No-one can be certain how the eCommerce scene will take shape in 2020 – but, by taking account of trends that have started to emerge in 2019, we can at least have a well-educated guess. Our own crystal ball is looking somewhat misty right now, but here’s what could be forming before our eyes…
Earlier this year, Apple announced that its upcoming iOS 13 release for iPhones would include a “dark mode” – a source of much excitement among members of the Apple fanbase, who have nonetheless been able to utilise similar modes on individual apps for years.
If your eCommerce store sells through its own iOS app, you will need to issue a software update to support the operating system’s in-built dark mode. However, websites, too, can go literally dark – and you would have more than just style-related incentives to make the switch.
That’s because, as more and more smartphones are released with OLED display technology, battery life can consequentially be extended significantly. One study shows how, on dark mode, an iPhone Xs Max left running for hours still had 43% of battery life, compared to 20% on a light-mode model.
Across a range of eCommerce platforms, it can take just a bit of tinkering behind the scenes to cast the website in battery-saving shadow. However, don’t be afraid to get in touch with eCommerce experts if you find yourself struggling to metaphorically switch the lights off.
A more minimalist approach to web design
“Your scientists were so preoccupied with whether or not they could that they didn’t stop to think if they should.” This iconic line from Jeff Goldblum’s Dr Ian Malcolm character in the first Jurassic Park film could probably be uttered about eCommerce website designers, too.
Once upon a time, well-intentioned designers implemented an array of filters and widgets in their designs in a bid to make it easier for shoppers to find exactly the products they wanted. However, this arrangement can be so confusing that, ironically, the shoppers never get as far as seeing a given product’s function and features, which you should really be bringing much closer to the forefront.
Mercifully, it looks like more online stores will be doing exactly that in 2020, as the usual, liberal sprinkling of filters and widgets is increasingly deemed too intrusive. As a result, we could soon see a lot more blank space on sites, which might also be noticeably streamlined in their navigation tools.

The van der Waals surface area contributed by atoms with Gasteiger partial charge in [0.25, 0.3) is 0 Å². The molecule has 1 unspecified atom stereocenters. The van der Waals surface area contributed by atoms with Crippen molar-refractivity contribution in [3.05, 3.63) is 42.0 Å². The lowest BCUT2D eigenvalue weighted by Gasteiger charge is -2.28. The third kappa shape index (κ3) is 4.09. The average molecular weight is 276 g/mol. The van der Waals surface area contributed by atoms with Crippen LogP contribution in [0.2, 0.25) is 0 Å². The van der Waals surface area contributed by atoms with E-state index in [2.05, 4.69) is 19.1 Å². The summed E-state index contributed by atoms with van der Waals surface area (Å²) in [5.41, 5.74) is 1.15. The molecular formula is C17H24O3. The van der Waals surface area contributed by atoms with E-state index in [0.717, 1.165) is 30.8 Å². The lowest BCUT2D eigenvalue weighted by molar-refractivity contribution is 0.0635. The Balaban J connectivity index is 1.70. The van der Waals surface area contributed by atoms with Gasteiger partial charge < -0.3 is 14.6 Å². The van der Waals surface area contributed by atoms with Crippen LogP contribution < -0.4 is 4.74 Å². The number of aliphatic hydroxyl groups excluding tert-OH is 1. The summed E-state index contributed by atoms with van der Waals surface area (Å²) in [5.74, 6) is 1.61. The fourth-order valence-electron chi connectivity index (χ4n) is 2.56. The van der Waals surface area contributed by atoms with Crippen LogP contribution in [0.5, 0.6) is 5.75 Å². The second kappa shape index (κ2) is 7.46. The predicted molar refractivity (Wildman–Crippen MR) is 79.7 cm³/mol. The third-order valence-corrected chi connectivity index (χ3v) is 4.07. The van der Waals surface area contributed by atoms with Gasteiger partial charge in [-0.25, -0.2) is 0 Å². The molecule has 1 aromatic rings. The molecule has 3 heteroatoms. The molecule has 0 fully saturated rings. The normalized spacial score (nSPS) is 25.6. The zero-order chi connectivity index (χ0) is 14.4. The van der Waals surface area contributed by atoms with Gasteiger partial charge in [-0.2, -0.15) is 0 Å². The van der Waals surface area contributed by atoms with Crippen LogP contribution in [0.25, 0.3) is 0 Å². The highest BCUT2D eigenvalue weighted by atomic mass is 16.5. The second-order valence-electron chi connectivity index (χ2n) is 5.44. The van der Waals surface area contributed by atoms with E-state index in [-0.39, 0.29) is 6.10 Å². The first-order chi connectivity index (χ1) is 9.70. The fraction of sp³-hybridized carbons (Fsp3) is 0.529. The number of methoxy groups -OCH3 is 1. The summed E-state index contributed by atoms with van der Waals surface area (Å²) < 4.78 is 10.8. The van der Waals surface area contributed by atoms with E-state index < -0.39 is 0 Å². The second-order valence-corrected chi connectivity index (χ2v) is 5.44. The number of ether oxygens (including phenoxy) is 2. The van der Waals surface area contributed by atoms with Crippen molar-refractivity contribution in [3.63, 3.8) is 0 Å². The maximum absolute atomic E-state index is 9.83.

A return to content-first marketing
The new year could see more and more eCommerce firms realising that simply following the philosophy of “build it and they will come” no longer suffices – if, of course, it ever did. The right approach to eCommerce marketing plays into this, as you shouldn’t just offer products – you should offer a broader culture and experience of which the products are just one part.
That’s where the right content comes in. “It’s a content world that we live in,” Jimmy Duvall, chief product officer at the major eCommerce platform BigCommerce, told Practical eCommerce, opining that “in many ways… eCommerce went away a little bit from content-centric commerce.”
Content shouldn’t be deemed an afterthought, but instead essential to helping shoppers to decide what products to buy. On a blog, for example, you could let readers hover their cursors over a product name to bring up a mini-cart and so quickly add the item.
Some more adventurous means of enticing customers might require a touch of technical wizardry, but the possibilities are exciting; we have already shown, say, how augmented reality and artificial intelligence could change the eCommerce game.
Realising the full potential of those could be an achievement that lies beyond even 2020. However, by putting in place the fundamentals now, possibly enlisting help from my eCommerce agency Visualsoft along the way, you can prime yourself for success in 2020 and beyond.
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